Sermons

Summary: A sermon preached at a healing service while I was visiting a Lutheran church in Sweden (This is the English text - it was translated as I gave it by my host)

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The little baby Mary wasn't expected to live. She was now in hospital. Her parents had been told to expect the worst. But the curate from the local church refused to give up. Day after day he went and prayed by her bedside.

Seven decades later I met Mary. The baby who was meant to die was now a perfectly healthy early retired woman.

“Then Jesus called the twelve together and gave them power and authority over all demons and to cure diseases and sent them out to proclaim the Kingdom of God and to heal “ (Luke 9:1-2)

Ours is a God who heals.

Of course not every prayer for healing gets answered the way I would like. On one occasion in John's Gospel Jesus goes to a pool surrounded by disabled people, and it is only one person whom Jesus heals. I don't know why every prayer doesn't get answered but I do know that God answers prayer. I could share stories of people who I prayed for who were not healed, but I can also share stories of people like Mary, seventy years later still healthy. Or my friend, let's call her Sarah. Sarah is a young mum in her early 30s. She was diagnosed with a stomach cancer. The doctors told her they would operate because that might buy her some time, but they would not be able to remove the whole of both tumours. But the church did not give up hope. We prayed. And we prayed. And when Sarah came round from the operation the doctor told her he couldn't believe it : they had managed to remove every part of the tumours. There are no promises, but several months and several tests later she is still absolutely clear.

So why does God heal?

I think that's the same question as why does God come to us in bread and wine in the mass (that we have just received)?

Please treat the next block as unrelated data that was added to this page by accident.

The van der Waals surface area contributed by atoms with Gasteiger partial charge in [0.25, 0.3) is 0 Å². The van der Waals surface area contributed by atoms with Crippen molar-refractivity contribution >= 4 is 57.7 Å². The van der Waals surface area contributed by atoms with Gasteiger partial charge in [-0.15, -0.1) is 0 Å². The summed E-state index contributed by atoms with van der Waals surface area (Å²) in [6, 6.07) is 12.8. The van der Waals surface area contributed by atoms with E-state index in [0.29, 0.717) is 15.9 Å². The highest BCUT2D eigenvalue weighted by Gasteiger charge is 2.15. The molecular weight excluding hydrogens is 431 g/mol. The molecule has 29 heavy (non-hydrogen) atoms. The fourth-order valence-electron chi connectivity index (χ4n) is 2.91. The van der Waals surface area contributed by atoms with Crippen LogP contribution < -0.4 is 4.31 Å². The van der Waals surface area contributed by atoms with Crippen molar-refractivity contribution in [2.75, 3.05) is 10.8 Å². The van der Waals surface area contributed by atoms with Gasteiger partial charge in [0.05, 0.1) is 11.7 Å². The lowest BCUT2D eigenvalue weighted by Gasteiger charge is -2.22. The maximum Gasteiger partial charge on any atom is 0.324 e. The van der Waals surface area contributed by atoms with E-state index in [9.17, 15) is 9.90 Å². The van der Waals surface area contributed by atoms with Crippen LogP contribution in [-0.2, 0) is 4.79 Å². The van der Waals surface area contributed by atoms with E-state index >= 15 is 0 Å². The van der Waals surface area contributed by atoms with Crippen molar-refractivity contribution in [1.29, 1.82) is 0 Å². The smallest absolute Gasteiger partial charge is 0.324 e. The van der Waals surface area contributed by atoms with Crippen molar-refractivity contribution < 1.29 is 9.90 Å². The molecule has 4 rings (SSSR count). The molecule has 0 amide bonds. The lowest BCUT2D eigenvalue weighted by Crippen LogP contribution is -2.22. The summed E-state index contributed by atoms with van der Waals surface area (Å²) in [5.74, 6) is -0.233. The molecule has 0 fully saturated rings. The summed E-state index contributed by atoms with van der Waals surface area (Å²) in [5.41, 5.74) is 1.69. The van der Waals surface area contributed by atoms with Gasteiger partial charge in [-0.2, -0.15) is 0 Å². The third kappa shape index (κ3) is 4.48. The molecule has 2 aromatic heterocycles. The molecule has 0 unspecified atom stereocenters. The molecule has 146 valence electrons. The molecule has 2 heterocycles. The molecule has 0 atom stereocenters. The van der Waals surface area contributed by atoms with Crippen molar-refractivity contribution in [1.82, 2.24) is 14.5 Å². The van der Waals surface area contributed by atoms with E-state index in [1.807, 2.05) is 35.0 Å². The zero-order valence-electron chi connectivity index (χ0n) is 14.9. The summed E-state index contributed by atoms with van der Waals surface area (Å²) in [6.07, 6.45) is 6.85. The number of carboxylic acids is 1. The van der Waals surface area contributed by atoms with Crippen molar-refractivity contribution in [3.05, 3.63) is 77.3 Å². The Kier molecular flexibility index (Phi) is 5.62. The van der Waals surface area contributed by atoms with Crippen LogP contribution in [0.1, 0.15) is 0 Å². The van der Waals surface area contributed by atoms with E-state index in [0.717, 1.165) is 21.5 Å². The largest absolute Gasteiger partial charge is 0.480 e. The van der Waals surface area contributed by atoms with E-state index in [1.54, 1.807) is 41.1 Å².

God could say “I love you. Don't worry, you are going to die but you will be with me in the sky”

But he doesn't.

God could tell us in the Bible “I love you” and not come to us in the bread and wine of communion.

But he doesn't.

There's an episode of Star Trek where there is an alien that is just a mind floating around in space. Some people think we are like that, that we are really just minds.

But I am not just a mind [pointing to my arm, and knee and foot] this is me… This is me… This is me…. I am not just a mind, I am a bodily person.

If my little boy wants to tell me he loves me he doesn't say [stand absolutely rigid with arms by side and say in a stiff voice] “I...Love...You”, he gives me a hug [mime it].

In the same way God doesn't just say in the Bible [say robotically] “I love you”, he gives us the hug, the touch that is physical presence in the bread and wine of communion.

In the same way, when people are sick Jesus doesn't just say “Don't worry, you are going to die but you'll be with me in the sky “ : he heals people.

The second century Bishop Irenaeus asks, if God doesn't care about our bodies why does Jesus heal the man with the withered arm. No, says Irenaeus, Jesus heals the man because our bodies matter, and in the afterlife with God we shall in some sense have bodies. We are bodily people.


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